Myomo is valued at $35 million. The company is trying to raise $15 million - or $13.1 million net after fees. It's offering as many as 2 million shares for $7.50 each.
Investors can buy Myomo shares on Banq.co, an online investing platform run by TriPoint Global Equities, the selling agent managing Myomo's securities offering.
It would be a mistake to view this as a one-time deal that an off-the-charts impressive tech company wrangled from a compliant public exchange.
That's simply not the case.
This is an idea whose time has come.
Everybody comes out ahead. The winners are...
The company/issuer. Myomo's founders and early employees can now cash out their shares in months, not years. (Though they must comply with the 180-day lockup period that goes into effect once Myomo lists on the NYSE.)
The JOBS Act of 2012 allows Myomo to list as an "emerging growth company." As such, it qualifies for certain reduced reporting requirements.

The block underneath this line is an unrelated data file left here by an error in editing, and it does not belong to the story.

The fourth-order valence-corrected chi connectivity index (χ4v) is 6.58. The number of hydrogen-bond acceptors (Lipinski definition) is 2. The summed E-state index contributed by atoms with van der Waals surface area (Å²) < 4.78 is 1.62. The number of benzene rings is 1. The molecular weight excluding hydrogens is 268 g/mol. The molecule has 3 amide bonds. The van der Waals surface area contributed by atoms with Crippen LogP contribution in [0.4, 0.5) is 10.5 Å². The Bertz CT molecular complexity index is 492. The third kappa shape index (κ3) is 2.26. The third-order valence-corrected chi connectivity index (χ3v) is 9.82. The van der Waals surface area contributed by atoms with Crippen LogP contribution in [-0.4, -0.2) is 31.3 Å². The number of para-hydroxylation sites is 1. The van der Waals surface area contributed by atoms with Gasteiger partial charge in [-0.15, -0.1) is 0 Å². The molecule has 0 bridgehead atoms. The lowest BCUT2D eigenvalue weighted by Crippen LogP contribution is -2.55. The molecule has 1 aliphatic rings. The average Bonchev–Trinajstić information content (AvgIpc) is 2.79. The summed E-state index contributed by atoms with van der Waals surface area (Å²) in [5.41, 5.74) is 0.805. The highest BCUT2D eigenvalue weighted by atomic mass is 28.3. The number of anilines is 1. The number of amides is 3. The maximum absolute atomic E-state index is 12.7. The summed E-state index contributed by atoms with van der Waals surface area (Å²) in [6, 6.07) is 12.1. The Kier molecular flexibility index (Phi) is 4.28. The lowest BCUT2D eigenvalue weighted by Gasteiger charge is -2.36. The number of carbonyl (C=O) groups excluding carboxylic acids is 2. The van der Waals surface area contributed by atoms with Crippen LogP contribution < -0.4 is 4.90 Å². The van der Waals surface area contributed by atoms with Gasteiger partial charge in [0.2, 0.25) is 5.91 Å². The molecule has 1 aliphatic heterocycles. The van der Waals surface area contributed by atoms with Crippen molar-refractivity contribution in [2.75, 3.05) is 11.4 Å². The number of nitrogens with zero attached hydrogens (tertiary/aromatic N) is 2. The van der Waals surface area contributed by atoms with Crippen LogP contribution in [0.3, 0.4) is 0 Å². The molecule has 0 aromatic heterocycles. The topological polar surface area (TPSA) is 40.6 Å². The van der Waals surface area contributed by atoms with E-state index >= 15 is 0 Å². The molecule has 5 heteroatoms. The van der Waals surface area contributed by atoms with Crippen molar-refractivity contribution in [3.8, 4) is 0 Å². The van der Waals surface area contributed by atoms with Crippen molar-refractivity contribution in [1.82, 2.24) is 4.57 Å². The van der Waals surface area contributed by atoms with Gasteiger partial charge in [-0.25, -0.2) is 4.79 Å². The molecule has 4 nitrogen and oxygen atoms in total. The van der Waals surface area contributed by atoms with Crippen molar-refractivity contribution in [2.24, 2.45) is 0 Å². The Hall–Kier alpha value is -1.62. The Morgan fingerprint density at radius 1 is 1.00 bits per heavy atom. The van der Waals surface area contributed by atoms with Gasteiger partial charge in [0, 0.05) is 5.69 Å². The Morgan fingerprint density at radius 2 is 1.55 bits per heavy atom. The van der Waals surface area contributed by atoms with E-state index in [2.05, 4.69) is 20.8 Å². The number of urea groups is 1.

One example of this is Myomo has to provide only two years of audited financial statements and only two years of related "management discussion and analysis."
Investors. This is an IPO of a soon-to-be NYSE-listed company that is available to EVERYBODY. That kind of access to a company listing on the NYSE has never been granted before. Before Myomo, only the big institutional players were allowed to play this game.
The public exchanges. Did you know that the public stock markets are shrinking? Not a good situation for the multitrillion-dollar consumer financial services industry. It depends on a healthy and growing public stock market. It's in trouble and is willing to look in previously shunned directions.